Q: What is the best approach to take in regard to the gluten-free diet in considering a move to an assisted living facility? Many offer a meal plan and that can be a problem for a person with celiac disease. So many will respond "oh our chef is really great and he/she can handle this request.”
It can be very daunting moving to an assisted living facility and trusting someone else to provide you with gluten-free (GF) food. It is important that you find a place where they understand the complexity of the GF diet, as well as are willing to train their staff on the GF diet and appropriate preparation procedures.
If you have celiac disease and a meal plan or food is included in the price of the assisted living facility, then they are required to accommodate a GF diet per the Americans with Disabilities Act (ADA), which is a federal law. Although celiac disease is not directly stated, the ADA recognizes a disability when it affects a major life activity such as eating and digestion. This already has legal precedence in other cases such as the Lesley University and Rider University settlements.
I would recommend researching facilities carefully and extensively interview staff before deciding on a place. Ask friends and family for recommendations and also check reviews online.
Helpful tips when vetting facilities:
- Ask to meet with the foodservice director and the registered dietitian on staff to discuss meal accommodations. These staff members would have the most insight to how the kitchen and foodservice department work. Just speaking with a general director or other representative might not be as helpful because they often do not have adequate knowledge of what goes on in the kitchen.
- Questions to ask:
- Do they have experience with serving GF food?
- Do they have a separate GF menu and how many choices are on the menu each day?
- How do they vet ingredients for GF status? Label reading can be very complex, do they have training on what to look for on a label?
- Are GF foods prepared separately from other foods?
- Do they have dedicated equipment for GF meal preparation? (i.e. toaster needs to be completely dedicated)
- How are GF foods stored, prepared, held and served?
- Do they bake with regular flour in the kitchen? This is a high risk for cross-contact because flour gets everywhere including in the air.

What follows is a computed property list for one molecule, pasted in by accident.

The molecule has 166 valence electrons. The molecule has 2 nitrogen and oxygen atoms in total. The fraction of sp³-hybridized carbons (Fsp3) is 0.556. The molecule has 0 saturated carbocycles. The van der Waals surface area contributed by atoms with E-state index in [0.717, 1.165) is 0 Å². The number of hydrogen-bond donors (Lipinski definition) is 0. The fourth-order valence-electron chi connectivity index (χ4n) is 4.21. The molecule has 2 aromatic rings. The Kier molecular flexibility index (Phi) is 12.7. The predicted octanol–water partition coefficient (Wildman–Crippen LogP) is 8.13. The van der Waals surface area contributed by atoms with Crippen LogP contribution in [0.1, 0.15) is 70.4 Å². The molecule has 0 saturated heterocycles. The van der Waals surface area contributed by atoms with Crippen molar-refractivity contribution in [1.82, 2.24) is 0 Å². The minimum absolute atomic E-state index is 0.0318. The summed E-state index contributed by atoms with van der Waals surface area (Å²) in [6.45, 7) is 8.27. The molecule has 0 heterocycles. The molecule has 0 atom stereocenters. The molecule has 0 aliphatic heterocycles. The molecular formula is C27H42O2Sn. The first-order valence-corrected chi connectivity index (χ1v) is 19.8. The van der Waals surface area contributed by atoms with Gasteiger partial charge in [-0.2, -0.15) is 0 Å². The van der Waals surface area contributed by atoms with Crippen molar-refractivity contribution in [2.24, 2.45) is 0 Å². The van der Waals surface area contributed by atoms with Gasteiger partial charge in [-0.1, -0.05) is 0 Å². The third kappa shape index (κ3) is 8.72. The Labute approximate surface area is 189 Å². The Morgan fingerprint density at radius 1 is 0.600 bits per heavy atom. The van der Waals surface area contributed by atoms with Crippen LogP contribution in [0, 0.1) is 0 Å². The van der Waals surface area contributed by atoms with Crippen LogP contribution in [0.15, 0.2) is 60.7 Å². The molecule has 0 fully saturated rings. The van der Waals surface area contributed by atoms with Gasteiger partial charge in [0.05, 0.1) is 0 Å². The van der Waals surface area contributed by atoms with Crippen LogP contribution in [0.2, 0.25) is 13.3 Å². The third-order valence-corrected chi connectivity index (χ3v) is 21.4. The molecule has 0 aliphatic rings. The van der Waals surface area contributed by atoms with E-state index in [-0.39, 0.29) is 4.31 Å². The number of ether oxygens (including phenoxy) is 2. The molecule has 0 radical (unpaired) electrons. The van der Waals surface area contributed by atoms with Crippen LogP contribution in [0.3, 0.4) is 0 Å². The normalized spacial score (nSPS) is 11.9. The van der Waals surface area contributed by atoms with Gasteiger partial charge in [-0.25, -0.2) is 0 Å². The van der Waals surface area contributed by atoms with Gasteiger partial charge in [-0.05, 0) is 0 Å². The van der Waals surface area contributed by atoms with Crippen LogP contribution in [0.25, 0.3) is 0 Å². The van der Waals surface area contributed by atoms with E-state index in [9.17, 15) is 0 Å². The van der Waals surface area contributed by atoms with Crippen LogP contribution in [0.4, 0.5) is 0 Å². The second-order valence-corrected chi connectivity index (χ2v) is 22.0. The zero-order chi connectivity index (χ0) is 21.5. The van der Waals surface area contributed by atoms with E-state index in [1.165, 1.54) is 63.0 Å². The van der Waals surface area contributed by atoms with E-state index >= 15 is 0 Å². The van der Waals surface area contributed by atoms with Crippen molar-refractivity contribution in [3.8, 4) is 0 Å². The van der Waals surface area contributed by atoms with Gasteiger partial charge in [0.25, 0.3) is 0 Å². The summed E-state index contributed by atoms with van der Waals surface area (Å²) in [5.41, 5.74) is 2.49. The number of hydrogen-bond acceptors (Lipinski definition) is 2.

- Are all staff members trained on preparing GF foods?
- How are foods vetted for GF status?
- Will you have to pre-order GF meals?
- It can also be helpful to visit the dining hall/kitchen to see how everything works. I would talk to the chef/kitchen manager directly as well.
- Also, if possible, ask to speak with someone who eats GF at the facility to hear directly from them how everything is working.
- Check if a kitchen/kitchenette is available in the room and what your options for cooking and storing your own food are.
Training for Foodservice:
We recently did a training for the National Resource Center on Nutrition & Aging on celiac disease and how to prepare gluten-free meals. The aim was to increase awareness and knowledge for foodservice staff serving seniors in various environments. This two part training webinar can be accessed for free at: https://nutritionandaging.org/toolkit-preparing-gluten-free-senior-meals-parts-1-2/#wbounce-modal
There are also official training and certification options available through the Gluten-Free Food Program’s Hospitality Program: https://gf-finder.com/hospitality-program/
To read more about Americans with Disabilities Act: https://www.ada.gov/
Rider University Settlement: https://www.justice.gov/usao-nj/pr/us-attorney-s-office-reaches-agreement-rider-university-resolve-allegations-under
If you are having problems with an assisted living facility not providing GF foods even though you are paying for a meal plan and have tried to communicate this need to them, then you should contact your State Attorney General’s Office for legal advice: https://www.usa.gov/state-attorney-general
Note: This information is provided by NCA and Katarina Mollo MEd, RDN, LDN, NCA's Director of Education. This information is meant for educational purposes only and is not intended to substitute for personalized medical advice or replace any medical advice provided directly to you by your health care provider. No liability is assumed by the NCA or Katarina Mollo, MEd, RDN, LDN by providing this information.